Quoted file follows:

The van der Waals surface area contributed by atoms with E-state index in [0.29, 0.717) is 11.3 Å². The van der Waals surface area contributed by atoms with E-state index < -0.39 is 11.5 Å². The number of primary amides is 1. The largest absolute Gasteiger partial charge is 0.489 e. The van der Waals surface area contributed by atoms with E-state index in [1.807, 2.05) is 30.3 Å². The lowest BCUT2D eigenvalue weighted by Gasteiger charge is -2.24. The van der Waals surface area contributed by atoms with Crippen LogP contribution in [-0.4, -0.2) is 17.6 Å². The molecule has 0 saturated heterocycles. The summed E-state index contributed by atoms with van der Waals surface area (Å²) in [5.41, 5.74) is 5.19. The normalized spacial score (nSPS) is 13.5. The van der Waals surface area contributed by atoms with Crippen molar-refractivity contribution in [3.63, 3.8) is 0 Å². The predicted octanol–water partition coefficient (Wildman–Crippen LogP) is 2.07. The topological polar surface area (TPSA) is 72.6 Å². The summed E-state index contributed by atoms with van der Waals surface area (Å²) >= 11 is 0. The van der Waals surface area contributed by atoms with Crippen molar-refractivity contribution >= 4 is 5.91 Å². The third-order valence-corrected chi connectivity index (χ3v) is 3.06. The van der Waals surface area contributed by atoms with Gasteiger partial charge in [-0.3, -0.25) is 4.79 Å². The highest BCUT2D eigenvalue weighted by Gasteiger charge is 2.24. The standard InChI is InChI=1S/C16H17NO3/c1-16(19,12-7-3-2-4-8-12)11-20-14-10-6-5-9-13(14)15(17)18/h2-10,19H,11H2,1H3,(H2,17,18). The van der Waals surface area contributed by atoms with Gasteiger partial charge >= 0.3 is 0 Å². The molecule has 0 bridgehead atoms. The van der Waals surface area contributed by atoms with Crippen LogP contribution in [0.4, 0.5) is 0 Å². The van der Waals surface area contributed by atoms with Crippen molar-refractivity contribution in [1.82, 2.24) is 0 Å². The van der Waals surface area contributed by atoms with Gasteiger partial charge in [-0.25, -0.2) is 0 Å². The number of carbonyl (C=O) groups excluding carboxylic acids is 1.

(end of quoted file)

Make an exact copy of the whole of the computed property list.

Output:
The van der Waals surface area contributed by atoms with E-state index in [0.29, 0.717) is 11.3 Å². The van der Waals surface area contributed by atoms with E-state index < -0.39 is 11.5 Å². The number of primary amides is 1. The largest absolute Gasteiger partial charge is 0.489 e. The van der Waals surface area contributed by atoms with E-state index in [1.807, 2.05) is 30.3 Å². The lowest BCUT2D eigenvalue weighted by Gasteiger charge is -2.24. The van der Waals surface area contributed by atoms with Crippen LogP contribution in [-0.4, -0.2) is 17.6 Å². The molecule has 0 saturated heterocycles. The summed E-state index contributed by atoms with van der Waals surface area (Å²) in [5.41, 5.74) is 5.19. The normalized spacial score (nSPS) is 13.5. The van der Waals surface area contributed by atoms with Crippen molar-refractivity contribution in [3.63, 3.8) is 0 Å². The predicted octanol–water partition coefficient (Wildman–Crippen LogP) is 2.07. The topological polar surface area (TPSA) is 72.6 Å². The summed E-state index contributed by atoms with van der Waals surface area (Å²) >= 11 is 0. The van der Waals surface area contributed by atoms with Crippen molar-refractivity contribution >= 4 is 5.91 Å². The third-order valence-corrected chi connectivity index (χ3v) is 3.06. The van der Waals surface area contributed by atoms with Gasteiger partial charge in [-0.3, -0.25) is 4.79 Å². The highest BCUT2D eigenvalue weighted by Gasteiger charge is 2.24. The standard InChI is InChI=1S/C16H17NO3/c1-16(19,12-7-3-2-4-8-12)11-20-14-10-6-5-9-13(14)15(17)18/h2-10,19H,11H2,1H3,(H2,17,18). The van der Waals surface area contributed by atoms with Gasteiger partial charge >= 0.3 is 0 Å². The molecule has 0 bridgehead atoms. The van der Waals surface area contributed by atoms with Crippen LogP contribution in [0.4, 0.5) is 0 Å². The van der Waals surface area contributed by atoms with Crippen molar-refractivity contribution in [1.82, 2.24) is 0 Å². The van der Waals surface area contributed by atoms with Gasteiger partial charge in [-0.25, -0.2) is 0 Å². The number of carbonyl (C=O) groups excluding carboxylic acids is 1.